However, I believe the point Mans attempts to make is that if the proper feedback infrastructure is created internally, then the monitoring of online media will only be redundant. Moreover, no news should be breaking in the world of social media that you shouldn’t have been made aware of and are already working towards either finding a solution or a way to profit from it.

In a perfect world this may be so. Even if companies create their own customer feedback rail network, they still must possess the ability to anticipate the response in the social media world in order to best deal directly with their client base. After all, if a customer truly cares enough, they will vent or praise in their preferred online outlet (be that Facebook, Twitter, or some other forum) regardless of whether a company maintains a presence there or not.

Thus, it is imperative that we do both – monitor online media and genuinely listen to and engage with constituents. That is why BurrellesLuce is working even harder to create even more tools to help you listen, manage, and respond to the activities taking place in both traditional and online news, social media, and broadcast. Stay tuned in the coming month(s) as we unveil new ways for you to effectively take charge of your WorkFlow.  

In the meantime, what do you think? Is it critical to incorporate online monitoring into the larger engagement funnel or is it merely a show put on by companies? How are you using online monitoring in your public relations and marketing efforts? Please share your thoughts with me and the readers of Fresh Ideas.

Highlights From 2010 PRSA Travel & Tourism: Sree Sreenivasan, Columbia University, & Johna Burke, BurrellesLuce

Thursday, July 1st, 2010

Transcript –

JOHNA BURKE:  Hello, this is Johna Burke with BurrellesLuce, and I’m here at the PRSA Travel and Tourism Conference and I’m joined by Sree.

Sree, will you please introduce yourself?

SREE SREENIVASAN:  Hi, folks, I’m Sree Sreenivasan. I’m a dean of student affairs at Columbia’s Graduate School of Journalism. And I teach in the digital media program there.

BURKE:  And I’ve heard Sree speak a couple of times, and I always take away great value from the presentation. You know, I think it’s interesting that you were an early adopter of Google, but for things like Google Buzz and Google Wave, you haven’t quite seen the value of those things yet.  So I think you have a really healthy perspective of how you look at things, and can you share some of those tips with the audience now about how they should try to find things and work them into what works for them as opposed to just adopting everything that’s out there?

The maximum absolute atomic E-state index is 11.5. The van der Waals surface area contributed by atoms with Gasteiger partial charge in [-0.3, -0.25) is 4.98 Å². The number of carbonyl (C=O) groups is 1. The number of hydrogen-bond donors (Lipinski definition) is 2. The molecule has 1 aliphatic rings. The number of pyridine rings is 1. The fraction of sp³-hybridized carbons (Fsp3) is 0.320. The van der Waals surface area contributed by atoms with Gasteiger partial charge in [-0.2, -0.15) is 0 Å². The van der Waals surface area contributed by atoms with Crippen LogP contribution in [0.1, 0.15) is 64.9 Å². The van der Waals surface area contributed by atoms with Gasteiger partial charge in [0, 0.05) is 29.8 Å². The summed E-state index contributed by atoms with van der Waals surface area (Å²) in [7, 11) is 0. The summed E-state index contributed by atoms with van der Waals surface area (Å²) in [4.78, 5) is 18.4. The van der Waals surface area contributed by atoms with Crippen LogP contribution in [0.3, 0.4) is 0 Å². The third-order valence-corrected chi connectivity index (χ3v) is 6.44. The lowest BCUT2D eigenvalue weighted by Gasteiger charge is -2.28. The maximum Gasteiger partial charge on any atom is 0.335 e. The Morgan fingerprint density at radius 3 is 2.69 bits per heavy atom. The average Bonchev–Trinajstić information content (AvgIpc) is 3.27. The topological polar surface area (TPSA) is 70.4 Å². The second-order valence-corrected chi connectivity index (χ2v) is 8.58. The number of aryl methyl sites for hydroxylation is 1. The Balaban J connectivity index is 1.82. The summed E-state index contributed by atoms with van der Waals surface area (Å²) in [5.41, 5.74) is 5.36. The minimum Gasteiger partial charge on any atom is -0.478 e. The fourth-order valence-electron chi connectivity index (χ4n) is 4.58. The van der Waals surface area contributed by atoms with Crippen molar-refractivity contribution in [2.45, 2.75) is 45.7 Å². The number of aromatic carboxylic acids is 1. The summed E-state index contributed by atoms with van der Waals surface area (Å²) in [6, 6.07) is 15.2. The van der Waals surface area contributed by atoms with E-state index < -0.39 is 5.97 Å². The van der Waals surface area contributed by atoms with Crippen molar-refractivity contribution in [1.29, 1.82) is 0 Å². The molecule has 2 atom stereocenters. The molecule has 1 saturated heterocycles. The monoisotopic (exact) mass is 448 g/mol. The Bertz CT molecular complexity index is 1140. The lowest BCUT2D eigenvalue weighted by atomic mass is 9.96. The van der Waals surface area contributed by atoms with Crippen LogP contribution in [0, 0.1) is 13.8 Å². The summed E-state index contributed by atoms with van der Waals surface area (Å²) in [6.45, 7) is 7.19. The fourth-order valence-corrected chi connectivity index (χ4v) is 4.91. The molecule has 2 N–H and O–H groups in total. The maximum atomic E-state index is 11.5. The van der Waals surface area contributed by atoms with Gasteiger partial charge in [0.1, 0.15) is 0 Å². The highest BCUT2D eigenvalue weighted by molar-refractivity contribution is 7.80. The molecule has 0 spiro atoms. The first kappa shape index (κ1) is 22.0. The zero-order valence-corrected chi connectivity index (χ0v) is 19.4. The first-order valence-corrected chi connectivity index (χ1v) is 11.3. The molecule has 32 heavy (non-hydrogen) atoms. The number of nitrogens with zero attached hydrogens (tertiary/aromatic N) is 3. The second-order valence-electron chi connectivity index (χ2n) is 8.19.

SREENIVASAN:  Sure. This is, I like to say, very–or in a very early time in social media. This is where the Internet was in 1996, where radio was in 1912, where TV was in 1950, which means there’s a lot of new stuff coming all the time and you have to decide, though, whether to jump on things or not.

My own rule is, I’ll only work with something once it fits into my work flow and my life flow.  Work flow, life flow.  If it doesn’t do both, it’s not for me.  That doesn’t mean it’s not for other people.

So for example, Google Buzz and Google Wave are great examples of things that people love and thousands, millions of people maybe around the world use it. In fact, we all one day woke up and were on Google Buzz without knowing it because it’s something every Gmail user was on Google Buzz.  But what I’ve—I say is find when–only when it’s time for that technology for you should you use it.  So an example is Facebook.  I work at a university and Facebook was available very early.  I probably joined two years after everybody else did and couldn’t quite figure out how I can use it in my work till even after that.  Same thing with Twitter. Once you find something, then you are ready for it, then you use it.  Don’t panic, don’t worry that everybody’s using something that’s not important. Use the things that work for you.

The other thought about all of this is that it’s going to keep changing, and what we need to build is an ear that is listening to these new ideas and then looking for where we can–we can come aboard. Right now geolocation’s very big. I think it’s going to get bigger. Social media, I think, is much bigger than we imagined, and especially PR people need to be paying attention.

BURKE:  Great, Sree.  And where can people find you online and in social media?

SREENIVASAN:  Sure. My main web address is  So if you Google “Sree” I come up first.  But Sree Stinks come ups–comes up afterwards, which doesn’t matter because the main thing is that I come up first.  But you can also find me on Twitter @sreenet, S-R-E-E-N-E-T, and on Facebook I have a page where I’m posting tech tips, job ideas, which is sree–sreetips.  So it’s

BURKE:  Great.  Thank you so much.